An actual sequel materialized some time later for Sega's Dreamcast. Following another version of "digital actress" Laura (the shared protagonist of D and Enemy Zero) after a plane crash in northern Canada, this version takes the form of a light RPG with strong a horror/science fiction influence and wilderness survival elements. The plot is difficult to summarize, Dickian and deeply strange--angels, evolution, impending apocalypse, addiction, reality-warping drugs, God, doppelgangers and simulacra, sentient plants--and climaxes in one of the most memorable endings in videogame history.

After D2, Eno left the industry for a decade, focusing instead on music. 2008 marked his return to the industry in a collaboration with Kenichi Nishi (Incredible Crisis, Chibi-Robo).

Apart from his work in games, Eno was an accomplished musician in his own right, composing the hauntingly original scores for D and D2 along with several other games. Eno also produced music outside games, collaborating with The Cinematic Orchestra and beautifully covering Sakamoto. Musically, his typical style is electronica influenced minamalist classical.

He died of heart failure on February 20, 2013.

Japan's Wayward Son, the 2011 1Up interview (Eno's first in over a decade) is well worth reading in its entirety.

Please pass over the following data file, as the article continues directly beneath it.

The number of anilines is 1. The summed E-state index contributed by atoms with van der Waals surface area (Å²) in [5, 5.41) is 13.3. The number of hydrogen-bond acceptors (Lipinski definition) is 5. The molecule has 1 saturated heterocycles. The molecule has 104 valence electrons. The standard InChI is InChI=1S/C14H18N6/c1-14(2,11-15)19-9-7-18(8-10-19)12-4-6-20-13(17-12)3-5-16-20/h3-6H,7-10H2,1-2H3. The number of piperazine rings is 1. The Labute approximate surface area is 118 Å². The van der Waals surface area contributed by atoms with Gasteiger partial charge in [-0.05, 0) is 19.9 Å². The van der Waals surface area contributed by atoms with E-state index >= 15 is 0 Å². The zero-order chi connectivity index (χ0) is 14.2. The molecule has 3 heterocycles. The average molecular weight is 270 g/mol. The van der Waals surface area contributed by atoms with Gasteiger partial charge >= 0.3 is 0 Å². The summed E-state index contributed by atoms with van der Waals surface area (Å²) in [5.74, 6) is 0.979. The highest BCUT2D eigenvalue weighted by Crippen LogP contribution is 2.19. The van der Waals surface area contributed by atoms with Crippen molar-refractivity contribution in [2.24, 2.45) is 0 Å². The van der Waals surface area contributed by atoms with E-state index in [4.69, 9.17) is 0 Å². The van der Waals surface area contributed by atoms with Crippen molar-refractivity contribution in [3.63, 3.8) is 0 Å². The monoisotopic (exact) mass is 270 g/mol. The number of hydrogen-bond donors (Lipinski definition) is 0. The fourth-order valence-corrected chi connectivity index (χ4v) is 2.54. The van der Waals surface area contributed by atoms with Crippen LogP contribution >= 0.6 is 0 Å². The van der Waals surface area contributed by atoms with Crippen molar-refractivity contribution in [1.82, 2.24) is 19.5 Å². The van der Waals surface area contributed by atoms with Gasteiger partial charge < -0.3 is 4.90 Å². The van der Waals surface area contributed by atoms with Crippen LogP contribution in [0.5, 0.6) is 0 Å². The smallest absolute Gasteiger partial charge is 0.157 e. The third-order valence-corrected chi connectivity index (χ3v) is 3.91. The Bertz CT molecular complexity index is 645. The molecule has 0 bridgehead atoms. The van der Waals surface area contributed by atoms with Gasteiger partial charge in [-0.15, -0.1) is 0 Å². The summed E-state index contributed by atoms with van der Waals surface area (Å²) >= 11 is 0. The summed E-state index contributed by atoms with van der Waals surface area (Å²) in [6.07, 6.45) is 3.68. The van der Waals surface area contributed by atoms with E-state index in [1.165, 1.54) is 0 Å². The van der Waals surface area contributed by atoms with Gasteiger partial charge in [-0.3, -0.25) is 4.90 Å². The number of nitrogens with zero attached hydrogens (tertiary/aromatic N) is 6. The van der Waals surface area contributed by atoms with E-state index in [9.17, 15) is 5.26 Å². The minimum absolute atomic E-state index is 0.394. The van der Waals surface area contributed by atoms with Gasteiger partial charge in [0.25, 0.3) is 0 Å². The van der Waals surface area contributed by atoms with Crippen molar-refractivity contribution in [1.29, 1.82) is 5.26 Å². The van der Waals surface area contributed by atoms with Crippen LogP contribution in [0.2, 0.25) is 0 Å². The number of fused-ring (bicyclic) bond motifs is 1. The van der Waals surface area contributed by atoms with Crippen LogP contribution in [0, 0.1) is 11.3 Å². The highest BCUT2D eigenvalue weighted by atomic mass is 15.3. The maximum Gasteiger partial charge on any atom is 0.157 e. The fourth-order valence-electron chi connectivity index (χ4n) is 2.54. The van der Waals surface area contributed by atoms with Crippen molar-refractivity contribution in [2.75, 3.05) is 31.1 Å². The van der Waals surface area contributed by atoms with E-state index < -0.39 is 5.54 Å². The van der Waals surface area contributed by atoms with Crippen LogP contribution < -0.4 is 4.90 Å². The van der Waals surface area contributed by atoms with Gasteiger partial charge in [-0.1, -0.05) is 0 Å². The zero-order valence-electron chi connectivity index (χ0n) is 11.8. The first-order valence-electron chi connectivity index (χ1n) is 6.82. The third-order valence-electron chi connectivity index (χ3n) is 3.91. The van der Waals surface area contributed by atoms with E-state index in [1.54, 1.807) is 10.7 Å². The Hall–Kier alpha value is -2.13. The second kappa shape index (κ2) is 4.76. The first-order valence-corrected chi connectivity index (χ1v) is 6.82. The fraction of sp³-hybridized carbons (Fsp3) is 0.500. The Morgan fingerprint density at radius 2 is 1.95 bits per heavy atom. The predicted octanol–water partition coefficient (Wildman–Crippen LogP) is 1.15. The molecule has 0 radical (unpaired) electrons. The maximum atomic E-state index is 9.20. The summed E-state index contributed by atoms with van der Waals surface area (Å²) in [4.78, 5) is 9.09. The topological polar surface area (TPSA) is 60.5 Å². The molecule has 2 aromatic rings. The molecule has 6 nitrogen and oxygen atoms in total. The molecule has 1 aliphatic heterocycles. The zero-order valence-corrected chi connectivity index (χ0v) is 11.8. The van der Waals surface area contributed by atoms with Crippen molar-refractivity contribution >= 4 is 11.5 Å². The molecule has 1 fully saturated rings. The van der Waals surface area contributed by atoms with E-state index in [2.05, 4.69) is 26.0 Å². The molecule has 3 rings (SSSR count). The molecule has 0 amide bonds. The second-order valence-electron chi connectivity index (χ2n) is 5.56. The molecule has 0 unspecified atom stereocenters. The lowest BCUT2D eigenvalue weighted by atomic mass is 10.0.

posted by byanyothername (15 comments total) 24 users marked this as a favorite
Some miscellany: Christian Nutt's Memories of Kenji Eno is also worth reading.

The Happy Videogame Nerd liked Eno and talks about him here: D
Enemy Zero

Fumito Ueda, now renowned for Ico and Shadow of the Colossus, got his start in games by working as an animator on Enemy Zero. He has not worked on any other games.

Editorializing like crazy, but that Nyman score is easily one of the most beautiful things to grace a game. Eno's own compositions are their equal, which is even more impressive; D2's score is also full of gorgeously melancholy minimalism.

Counting Roses seemed an appropriate title here.

Eno was 42.

posted by byanyothername at 4:36 PM on February 26, 2013

looking at his wiki page, "You, Me, and the Cubes" is one of my favorite wiiware titles. it's perfectly suited to what the wii does well. also, weirdly, i spent a good part of my morning researching kenichi nishi, love-de-lic, and everything that spawned after that in all directions.

42 is too damn young.
posted by nadawi at 5:11 PM on February 26, 2013 [2 favorites]